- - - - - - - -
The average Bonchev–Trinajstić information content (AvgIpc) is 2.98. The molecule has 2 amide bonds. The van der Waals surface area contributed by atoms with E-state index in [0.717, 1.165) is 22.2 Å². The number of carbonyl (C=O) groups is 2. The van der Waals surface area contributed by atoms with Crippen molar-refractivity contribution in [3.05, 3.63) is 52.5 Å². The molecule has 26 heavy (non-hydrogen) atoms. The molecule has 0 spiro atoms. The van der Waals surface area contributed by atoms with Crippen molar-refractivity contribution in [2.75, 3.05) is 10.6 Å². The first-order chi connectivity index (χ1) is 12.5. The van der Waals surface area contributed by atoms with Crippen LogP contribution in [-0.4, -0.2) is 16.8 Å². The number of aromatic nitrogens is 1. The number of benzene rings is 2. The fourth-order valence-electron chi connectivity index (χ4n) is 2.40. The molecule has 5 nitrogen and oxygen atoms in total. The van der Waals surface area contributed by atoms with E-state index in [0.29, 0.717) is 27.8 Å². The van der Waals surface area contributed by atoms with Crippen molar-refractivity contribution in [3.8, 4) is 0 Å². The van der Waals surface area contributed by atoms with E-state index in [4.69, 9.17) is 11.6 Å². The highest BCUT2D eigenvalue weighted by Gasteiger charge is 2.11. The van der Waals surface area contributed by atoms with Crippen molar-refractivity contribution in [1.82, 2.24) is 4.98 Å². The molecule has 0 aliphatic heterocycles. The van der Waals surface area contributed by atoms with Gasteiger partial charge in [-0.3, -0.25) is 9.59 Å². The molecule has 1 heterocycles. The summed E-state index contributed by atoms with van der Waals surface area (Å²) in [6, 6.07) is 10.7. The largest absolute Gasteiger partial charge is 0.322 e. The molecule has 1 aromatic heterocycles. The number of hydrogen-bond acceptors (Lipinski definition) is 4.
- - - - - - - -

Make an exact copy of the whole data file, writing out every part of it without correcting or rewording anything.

The average Bonchev–Trinajstić information content (AvgIpc) is 2.98. The molecule has 2 amide bonds. The van der Waals surface area contributed by atoms with E-state index in [0.717, 1.165) is 22.2 Å². The number of carbonyl (C=O) groups is 2. The van der Waals surface area contributed by atoms with Crippen molar-refractivity contribution in [3.05, 3.63) is 52.5 Å². The molecule has 26 heavy (non-hydrogen) atoms. The molecule has 0 spiro atoms. The van der Waals surface area contributed by atoms with Crippen molar-refractivity contribution in [2.75, 3.05) is 10.6 Å². The first-order chi connectivity index (χ1) is 12.5. The van der Waals surface area contributed by atoms with Crippen LogP contribution in [-0.4, -0.2) is 16.8 Å². The number of aromatic nitrogens is 1. The number of benzene rings is 2. The fourth-order valence-electron chi connectivity index (χ4n) is 2.40. The molecule has 5 nitrogen and oxygen atoms in total. The van der Waals surface area contributed by atoms with E-state index in [0.29, 0.717) is 27.8 Å². The van der Waals surface area contributed by atoms with Crippen molar-refractivity contribution in [3.8, 4) is 0 Å². The van der Waals surface area contributed by atoms with E-state index in [4.69, 9.17) is 11.6 Å². The highest BCUT2D eigenvalue weighted by Gasteiger charge is 2.11. The van der Waals surface area contributed by atoms with Crippen molar-refractivity contribution in [1.82, 2.24) is 4.98 Å². The molecule has 0 aliphatic heterocycles. The van der Waals surface area contributed by atoms with Gasteiger partial charge in [-0.3, -0.25) is 9.59 Å². The molecule has 1 heterocycles. The summed E-state index contributed by atoms with van der Waals surface area (Å²) in [6, 6.07) is 10.7. The largest absolute Gasteiger partial charge is 0.322 e. The molecule has 1 aromatic heterocycles. The number of hydrogen-bond acceptors (Lipinski definition) is 4.